Patient charges have featured in the British press in recent weeks after Malcolm Grant, the head of NHS England, raised their spectre last month.
Until recently I was undecided about patient charging. There’s mixed evidence and obvious downsides, but health spending is a bottomless pit, and £5 judiciously applied here or there seems like a good way of partially filling that pit and discouraging every no-show or vexatious and petty query of the worried well.
And then last year I moved to the US and am now experiencing first hand the impact of “co-payment” as we like to call it here (charging would, I assume, be vulgar).
I don’t think it betrays any major patient confidentiality or parental contract to reveal that a few weeks ago my son had earache. It was probably just a minor infection, but as the day went on so did his distress and with no otoscope to hand and the usual paediatrician closed for the weekend, we were redirected to a hospital just a short walk from our apartment.
A brief consultation later saw us leave with an infection confirmed and prescription in hand—a very straightforward, minor experience.
Two weeks later, however, we received our bill. The cost of the three minute consultation to confirm an ear infection was $1,100, prescription not included. Our insurance will cover $900 of that and our personal co-payment (charge) is $200.
The experience seemed instructive on a number of levels. Firstly, I knew the US was by far the biggest spender on healthcare in the world, but had no idea quite how much an individual visit like this really cost, either to the hospital, or insurer, or patient. I suspect few outside the US would know this either.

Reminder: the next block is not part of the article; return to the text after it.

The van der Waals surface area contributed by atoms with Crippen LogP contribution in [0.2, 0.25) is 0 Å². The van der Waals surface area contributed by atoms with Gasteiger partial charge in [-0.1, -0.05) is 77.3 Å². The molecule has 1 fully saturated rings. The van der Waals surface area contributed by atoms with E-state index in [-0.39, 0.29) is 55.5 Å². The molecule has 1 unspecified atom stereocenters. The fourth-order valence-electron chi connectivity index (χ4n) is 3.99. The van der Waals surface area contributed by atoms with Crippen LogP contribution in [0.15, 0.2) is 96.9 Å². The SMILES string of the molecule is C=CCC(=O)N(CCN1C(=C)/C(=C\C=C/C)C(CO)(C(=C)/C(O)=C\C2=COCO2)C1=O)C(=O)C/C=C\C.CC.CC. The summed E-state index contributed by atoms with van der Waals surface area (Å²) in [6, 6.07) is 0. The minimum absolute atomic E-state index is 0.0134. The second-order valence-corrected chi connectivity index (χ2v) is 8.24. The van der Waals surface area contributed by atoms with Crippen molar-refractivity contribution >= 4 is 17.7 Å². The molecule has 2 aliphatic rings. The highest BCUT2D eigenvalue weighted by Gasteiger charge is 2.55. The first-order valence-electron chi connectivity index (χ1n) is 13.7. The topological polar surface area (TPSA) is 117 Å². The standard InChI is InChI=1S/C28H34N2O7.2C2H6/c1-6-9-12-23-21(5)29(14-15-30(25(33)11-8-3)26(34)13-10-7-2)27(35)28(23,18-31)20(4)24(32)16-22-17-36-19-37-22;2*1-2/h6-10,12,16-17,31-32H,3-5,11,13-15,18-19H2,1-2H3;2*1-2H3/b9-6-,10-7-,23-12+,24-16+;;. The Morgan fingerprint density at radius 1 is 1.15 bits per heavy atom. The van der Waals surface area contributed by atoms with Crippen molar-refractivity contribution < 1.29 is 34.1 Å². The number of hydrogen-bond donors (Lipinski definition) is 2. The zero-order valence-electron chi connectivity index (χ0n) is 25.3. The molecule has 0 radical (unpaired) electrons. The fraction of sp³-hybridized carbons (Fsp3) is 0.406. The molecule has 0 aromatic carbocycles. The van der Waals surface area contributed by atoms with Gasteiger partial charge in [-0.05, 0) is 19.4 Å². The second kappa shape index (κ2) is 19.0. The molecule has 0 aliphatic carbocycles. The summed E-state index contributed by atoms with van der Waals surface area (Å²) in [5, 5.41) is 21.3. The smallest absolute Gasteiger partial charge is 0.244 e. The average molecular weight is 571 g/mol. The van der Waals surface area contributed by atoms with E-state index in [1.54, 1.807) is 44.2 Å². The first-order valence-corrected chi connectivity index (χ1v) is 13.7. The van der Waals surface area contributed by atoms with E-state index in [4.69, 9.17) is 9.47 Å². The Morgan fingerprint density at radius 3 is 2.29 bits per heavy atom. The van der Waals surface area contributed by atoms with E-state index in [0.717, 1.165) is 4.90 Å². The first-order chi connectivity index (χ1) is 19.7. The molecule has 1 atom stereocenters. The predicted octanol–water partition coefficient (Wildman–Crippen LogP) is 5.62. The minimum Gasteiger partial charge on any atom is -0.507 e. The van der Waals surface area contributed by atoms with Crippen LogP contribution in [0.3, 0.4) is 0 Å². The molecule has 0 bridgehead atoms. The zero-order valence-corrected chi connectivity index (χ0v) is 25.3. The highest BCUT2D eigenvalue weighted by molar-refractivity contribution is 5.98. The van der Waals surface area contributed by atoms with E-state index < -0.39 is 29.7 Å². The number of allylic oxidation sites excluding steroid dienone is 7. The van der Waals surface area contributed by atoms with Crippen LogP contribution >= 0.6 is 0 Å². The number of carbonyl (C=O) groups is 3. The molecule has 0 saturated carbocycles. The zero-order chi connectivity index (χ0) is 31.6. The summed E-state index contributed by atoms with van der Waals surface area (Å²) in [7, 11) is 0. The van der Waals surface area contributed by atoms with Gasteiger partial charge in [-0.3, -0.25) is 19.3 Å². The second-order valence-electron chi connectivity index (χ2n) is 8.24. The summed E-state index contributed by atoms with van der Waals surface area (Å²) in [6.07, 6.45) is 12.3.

Secondly it made me realise I had no idea of the individual cost of emergency hospital visits in the UK. A short wade through some pretty patient unfriendly data tables later I can confirm that by comparison, the NHS payment by results tariff for a simple emergency visit in 2013-14 would have been between £58 and £78 depending on the type of hospital—around one tenth of the cost. And incidentally, it would be the same tariff code if one were to turn up at the hospital dead—code VB09Z. So now you know.
But the most impactful result it had was a personal one—if the same situation were to reoccur I would not seek out treatment, but tell my son to live with it, and accept possible risks of perforation etc, until we could get to somewhere cheaper.
The reality of the world is that we all have our price. Depending on everything from income to outgoings and simply how unkind we are willing to be to our children, one man’s $200 is another man’s £5.
And that’s the bottom line—any patient charge will impact access to patient care for some people and sometimes merely because they are born to tight-fisted parents.
While recent campaigns have raged against the Section 75 regulations of the Health and Social Care Act and the perceived privatisation they may or may not induce in the NHS, nothing within them would so certainly introduce a multi-tiered system of patient care as the introduction of patient charges.
For better or worse from a payer’s view, in my personal case, the introduction of patient charges has changed my use of healthcare services overnight. Such a move to charges in the UK may or may not deter inappropriate use, it may or may not limit vexatious complaints, but as sure as death and taxes it will mean an individual’s financial status, as much as their need, affecting their use of healthcare. It would fundamentally change the foundations of the NHS.
Edward Davies is US news and features editor, BMJ.